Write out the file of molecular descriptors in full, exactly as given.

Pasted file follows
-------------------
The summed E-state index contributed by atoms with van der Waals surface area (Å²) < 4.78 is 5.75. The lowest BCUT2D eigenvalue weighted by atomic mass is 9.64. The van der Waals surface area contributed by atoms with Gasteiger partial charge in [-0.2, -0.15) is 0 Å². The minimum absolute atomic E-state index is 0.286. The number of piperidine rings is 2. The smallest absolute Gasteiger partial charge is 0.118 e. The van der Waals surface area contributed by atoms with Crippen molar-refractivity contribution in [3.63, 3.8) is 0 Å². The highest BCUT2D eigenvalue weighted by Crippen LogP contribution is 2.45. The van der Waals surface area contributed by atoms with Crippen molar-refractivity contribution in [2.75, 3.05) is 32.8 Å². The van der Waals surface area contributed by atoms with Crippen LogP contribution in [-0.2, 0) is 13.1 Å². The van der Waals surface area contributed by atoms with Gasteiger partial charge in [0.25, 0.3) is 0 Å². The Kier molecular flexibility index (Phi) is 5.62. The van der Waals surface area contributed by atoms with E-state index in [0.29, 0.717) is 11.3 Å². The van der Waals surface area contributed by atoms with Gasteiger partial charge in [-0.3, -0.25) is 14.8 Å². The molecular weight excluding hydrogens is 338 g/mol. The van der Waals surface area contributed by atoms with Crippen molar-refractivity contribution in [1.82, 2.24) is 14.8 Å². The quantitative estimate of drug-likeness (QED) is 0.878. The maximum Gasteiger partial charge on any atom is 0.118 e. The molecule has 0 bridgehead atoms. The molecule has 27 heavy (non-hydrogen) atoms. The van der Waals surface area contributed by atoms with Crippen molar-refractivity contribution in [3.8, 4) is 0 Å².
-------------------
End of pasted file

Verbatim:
The summed E-state index contributed by atoms with van der Waals surface area (Å²) < 4.78 is 5.75. The lowest BCUT2D eigenvalue weighted by atomic mass is 9.64. The van der Waals surface area contributed by atoms with Gasteiger partial charge in [-0.2, -0.15) is 0 Å². The minimum absolute atomic E-state index is 0.286. The number of piperidine rings is 2. The smallest absolute Gasteiger partial charge is 0.118 e. The van der Waals surface area contributed by atoms with Crippen molar-refractivity contribution in [3.63, 3.8) is 0 Å². The highest BCUT2D eigenvalue weighted by Crippen LogP contribution is 2.45. The van der Waals surface area contributed by atoms with Crippen molar-refractivity contribution in [2.75, 3.05) is 32.8 Å². The van der Waals surface area contributed by atoms with Crippen LogP contribution in [-0.2, 0) is 13.1 Å². The van der Waals surface area contributed by atoms with Gasteiger partial charge in [0.25, 0.3) is 0 Å². The Kier molecular flexibility index (Phi) is 5.62. The van der Waals surface area contributed by atoms with E-state index in [0.29, 0.717) is 11.3 Å². The van der Waals surface area contributed by atoms with Gasteiger partial charge in [-0.3, -0.25) is 14.8 Å². The molecular weight excluding hydrogens is 338 g/mol. The van der Waals surface area contributed by atoms with Crippen molar-refractivity contribution in [1.82, 2.24) is 14.8 Å². The quantitative estimate of drug-likeness (QED) is 0.878. The maximum Gasteiger partial charge on any atom is 0.118 e. The molecule has 0 bridgehead atoms. The molecule has 27 heavy (non-hydrogen) atoms. The van der Waals surface area contributed by atoms with Crippen molar-refractivity contribution in [3.8, 4) is 0 Å².